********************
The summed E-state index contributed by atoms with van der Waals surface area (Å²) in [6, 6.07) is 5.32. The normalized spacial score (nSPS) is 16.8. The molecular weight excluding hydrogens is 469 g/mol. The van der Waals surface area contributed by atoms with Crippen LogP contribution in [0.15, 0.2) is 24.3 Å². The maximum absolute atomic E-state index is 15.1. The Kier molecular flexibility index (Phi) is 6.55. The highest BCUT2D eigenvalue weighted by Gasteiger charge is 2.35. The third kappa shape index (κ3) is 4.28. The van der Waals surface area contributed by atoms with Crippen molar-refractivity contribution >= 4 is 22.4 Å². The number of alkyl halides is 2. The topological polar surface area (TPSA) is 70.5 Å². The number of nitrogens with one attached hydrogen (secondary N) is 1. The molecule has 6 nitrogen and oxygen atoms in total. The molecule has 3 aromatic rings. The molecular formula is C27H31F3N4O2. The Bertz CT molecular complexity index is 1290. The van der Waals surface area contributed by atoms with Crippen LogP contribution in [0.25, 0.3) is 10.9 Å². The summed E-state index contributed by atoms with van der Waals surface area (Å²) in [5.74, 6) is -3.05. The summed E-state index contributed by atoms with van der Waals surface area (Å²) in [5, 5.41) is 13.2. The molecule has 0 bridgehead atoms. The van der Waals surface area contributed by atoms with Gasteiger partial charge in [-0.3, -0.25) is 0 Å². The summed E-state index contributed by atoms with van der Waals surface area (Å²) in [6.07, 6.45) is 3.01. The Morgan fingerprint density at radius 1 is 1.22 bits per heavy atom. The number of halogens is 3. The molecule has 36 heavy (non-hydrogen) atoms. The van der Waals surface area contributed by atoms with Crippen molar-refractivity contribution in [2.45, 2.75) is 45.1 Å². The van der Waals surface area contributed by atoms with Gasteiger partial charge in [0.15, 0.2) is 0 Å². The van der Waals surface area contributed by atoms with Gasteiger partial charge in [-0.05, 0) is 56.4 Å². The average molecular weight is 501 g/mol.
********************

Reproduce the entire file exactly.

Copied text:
The summed E-state index contributed by atoms with van der Waals surface area (Å²) in [6, 6.07) is 5.32. The normalized spacial score (nSPS) is 16.8. The molecular weight excluding hydrogens is 469 g/mol. The van der Waals surface area contributed by atoms with Crippen LogP contribution in [0.15, 0.2) is 24.3 Å². The maximum absolute atomic E-state index is 15.1. The Kier molecular flexibility index (Phi) is 6.55. The highest BCUT2D eigenvalue weighted by Gasteiger charge is 2.35. The third kappa shape index (κ3) is 4.28. The van der Waals surface area contributed by atoms with Crippen molar-refractivity contribution >= 4 is 22.4 Å². The number of alkyl halides is 2. The topological polar surface area (TPSA) is 70.5 Å². The number of nitrogens with one attached hydrogen (secondary N) is 1. The molecule has 6 nitrogen and oxygen atoms in total. The molecule has 3 aromatic rings. The molecular formula is C27H31F3N4O2. The Bertz CT molecular complexity index is 1290. The van der Waals surface area contributed by atoms with Crippen LogP contribution in [0.25, 0.3) is 10.9 Å². The summed E-state index contributed by atoms with van der Waals surface area (Å²) in [5.74, 6) is -3.05. The summed E-state index contributed by atoms with van der Waals surface area (Å²) in [5, 5.41) is 13.2. The molecule has 0 bridgehead atoms. The van der Waals surface area contributed by atoms with Gasteiger partial charge in [-0.3, -0.25) is 0 Å². The summed E-state index contributed by atoms with van der Waals surface area (Å²) in [6.07, 6.45) is 3.01. The Morgan fingerprint density at radius 1 is 1.22 bits per heavy atom. The number of halogens is 3. The molecule has 36 heavy (non-hydrogen) atoms. The van der Waals surface area contributed by atoms with Crippen molar-refractivity contribution in [2.45, 2.75) is 45.1 Å². The van der Waals surface area contributed by atoms with Gasteiger partial charge in [0.15, 0.2) is 0 Å². The van der Waals surface area contributed by atoms with Gasteiger partial charge in [-0.05, 0) is 56.4 Å². The average molecular weight is 501 g/mol.